It’s certainly a character driven story, but it moves along nicely, and I was always completely invested. I cannot wait for the next installment to meet back up with the characters, and also to learn more about their world.
Bottom Line: It’s a quieter story, yes, but so very heartfelt and kind, and there simply is not enough of that in the world. I’ll take adventures with Dex and Mosscap any day of the week.
Catherynne M. Valente, the bestselling and award-winning creator of Space Opera and The Girl Who Circumnavigated Fairyland returns with The Past is Red, the enchanting, dark, funny, angry story of a girl who made two terrible mistakes: she told the truth and she dared to love the world.
The future is blue. Endless blue...except for a few small places that float across the hot, drowned world left behind by long-gone fossil fuel-guzzlers. One of those patches is a magical place called Garbagetown.
Tetley Abednego is the most beloved girl in Garbagetown, but she's the only one who knows it. She's the only one who knows a lot of things: that Garbagetown is the most wonderful place in the world, that it's full of hope, that you can love someone and 66% hate them all at the same time.
But Earth is a terrible mess, hope is a fragile thing, and a lot of people are very angry with her. Then Tetley discovers a new friend, a terrible secret, and more to her world than she ever expected.
Wow so I fell in love hard with this one. And I won’t pretend that I am not a little surprised by just how much. Sure, I thought it would be entertaining and fun. But I had no idea how much heart it would have. So when you look at the synopsis and think “um girl living on garbage?” and are skeptical… well look, it’s only 160 pages, what have you got to lose?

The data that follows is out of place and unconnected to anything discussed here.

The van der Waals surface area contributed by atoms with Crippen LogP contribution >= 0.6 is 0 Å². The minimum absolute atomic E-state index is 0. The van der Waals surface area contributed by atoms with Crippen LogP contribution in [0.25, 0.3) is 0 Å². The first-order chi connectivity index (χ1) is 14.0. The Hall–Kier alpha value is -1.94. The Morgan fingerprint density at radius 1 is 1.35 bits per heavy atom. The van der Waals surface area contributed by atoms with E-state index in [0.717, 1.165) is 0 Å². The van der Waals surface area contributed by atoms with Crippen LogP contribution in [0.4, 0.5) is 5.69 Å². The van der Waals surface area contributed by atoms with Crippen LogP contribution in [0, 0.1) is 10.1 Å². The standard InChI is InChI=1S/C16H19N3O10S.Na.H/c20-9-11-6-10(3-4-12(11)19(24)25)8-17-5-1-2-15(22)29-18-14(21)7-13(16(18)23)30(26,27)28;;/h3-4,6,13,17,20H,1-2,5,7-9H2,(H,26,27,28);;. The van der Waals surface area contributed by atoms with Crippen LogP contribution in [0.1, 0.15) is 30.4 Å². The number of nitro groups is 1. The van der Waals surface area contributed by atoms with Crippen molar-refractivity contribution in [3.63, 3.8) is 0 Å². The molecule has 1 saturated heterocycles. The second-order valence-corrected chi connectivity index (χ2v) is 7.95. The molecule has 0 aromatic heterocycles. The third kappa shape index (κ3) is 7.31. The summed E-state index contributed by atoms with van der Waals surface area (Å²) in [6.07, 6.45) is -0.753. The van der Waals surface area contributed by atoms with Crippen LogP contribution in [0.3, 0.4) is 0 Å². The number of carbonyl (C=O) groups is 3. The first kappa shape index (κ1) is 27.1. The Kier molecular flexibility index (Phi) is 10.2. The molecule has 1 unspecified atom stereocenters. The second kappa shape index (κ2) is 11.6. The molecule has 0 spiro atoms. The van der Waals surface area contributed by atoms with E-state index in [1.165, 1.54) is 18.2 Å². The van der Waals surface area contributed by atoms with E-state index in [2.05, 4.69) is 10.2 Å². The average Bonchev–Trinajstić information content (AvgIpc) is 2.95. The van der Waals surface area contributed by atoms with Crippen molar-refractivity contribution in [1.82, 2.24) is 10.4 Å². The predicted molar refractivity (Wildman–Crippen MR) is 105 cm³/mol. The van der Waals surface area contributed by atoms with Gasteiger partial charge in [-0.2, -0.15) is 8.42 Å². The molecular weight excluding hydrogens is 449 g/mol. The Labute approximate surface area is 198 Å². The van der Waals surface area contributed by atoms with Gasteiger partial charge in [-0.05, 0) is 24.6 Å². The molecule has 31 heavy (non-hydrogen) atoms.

I loved Tetley from the first page. She is hilarious, but also very sharp. This creates problems for Tetley, since, as we should all know by now, people are often quite keen to revel in their ignorance. But Tetley isn’t just smart, she has such a lovely insight, and a really positive outlook on life despite how easy it would be for her to hate it all.
The world itself is, as you can imagine, not great, when the best you have to offer is piles of trash. Basically, Earth has flooded, and the only way humanity has been able to survive at all is via random outposts of our own past (well, Tetley’s past, our current) besmirchment. And as always, people can be cruel and selfish. The world itself, and the turns the story takes in general, definitely surprised me, in the best possible way.
Bottom Line: I could not put this book down, nor did I ever want it to end. Tetley had my whole heart from the start, and I fell wholly in love with her story.